British producers will lose money and their competitive advantage if fresh meat heading through the UK’s ports is not given priority after the Brexit transition period ends, an industry body has warned.
The British Meat Processors Association (BMPA) is calling for a graded system to prioritise goods for export, with perishable food such as sausages and fresh meat given a higher priority.
The BMPA said the government had declined to prioritise fresh meat products and there is no consideration of the perishability of the goods on board lorries as they queue up.
Nick Allen, CEO of the BMPA, warned supermarket chains and food service companies in the EU would start sourcing meat from elsewhere if exports were delayed, which would leave UK producers out of pocket.
He said: “Every extra hour that fresh meat is delayed in transit causes problems further on in the supply chain, which devalues it.
“If expected delivery times extend beyond a certain point, the meat must be frozen, which devalues it further and turns it into a very different product that isn’t what our customers are demanding and which they could buy from anywhere else in the world.”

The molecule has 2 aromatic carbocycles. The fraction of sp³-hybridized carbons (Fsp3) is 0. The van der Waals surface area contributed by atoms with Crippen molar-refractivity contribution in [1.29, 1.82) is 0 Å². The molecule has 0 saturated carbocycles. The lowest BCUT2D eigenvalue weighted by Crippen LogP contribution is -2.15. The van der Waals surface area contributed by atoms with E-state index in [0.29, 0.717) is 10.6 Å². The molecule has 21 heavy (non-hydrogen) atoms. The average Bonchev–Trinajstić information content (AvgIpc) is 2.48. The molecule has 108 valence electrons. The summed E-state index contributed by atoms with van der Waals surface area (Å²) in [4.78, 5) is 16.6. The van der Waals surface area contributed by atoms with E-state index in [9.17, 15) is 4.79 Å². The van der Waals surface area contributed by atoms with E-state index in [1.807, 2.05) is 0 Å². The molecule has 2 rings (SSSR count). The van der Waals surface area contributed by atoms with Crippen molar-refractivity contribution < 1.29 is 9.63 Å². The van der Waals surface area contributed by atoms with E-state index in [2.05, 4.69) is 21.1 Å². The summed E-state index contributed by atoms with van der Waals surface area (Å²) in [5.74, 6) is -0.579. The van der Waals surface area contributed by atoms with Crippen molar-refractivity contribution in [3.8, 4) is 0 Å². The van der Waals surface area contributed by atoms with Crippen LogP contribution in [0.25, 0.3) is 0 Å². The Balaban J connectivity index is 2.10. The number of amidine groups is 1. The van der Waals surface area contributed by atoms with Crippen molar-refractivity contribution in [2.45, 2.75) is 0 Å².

British meat undermined
Mr Allen said this would undermine the reputation of British meat and remove “a big competitive advantage British meat processors have over other countries, which is the ability to deliver fresh chilled meat to EU customers in a timely manner”.
The government said it would only prioritise fresh and live seafood products – including fish and shellfish – and day-old chicks. And this would only happen as a last resort if static queues formed at ports and traffic restrictions were in place.
But a government spokesperson said: “We have put extensive traffic management plans in place as part of Operation Brock to keep our road network moving in the event of disruption.
“We have also prioritised certain products due to their high perishability, economic impact and to avoid any possible animal welfare concerns as a further contingency measure.
“We will continue to work closely with British meat processors to ensure they can take advantage of the opportunities and changes being outside the single market and customs union will bring.”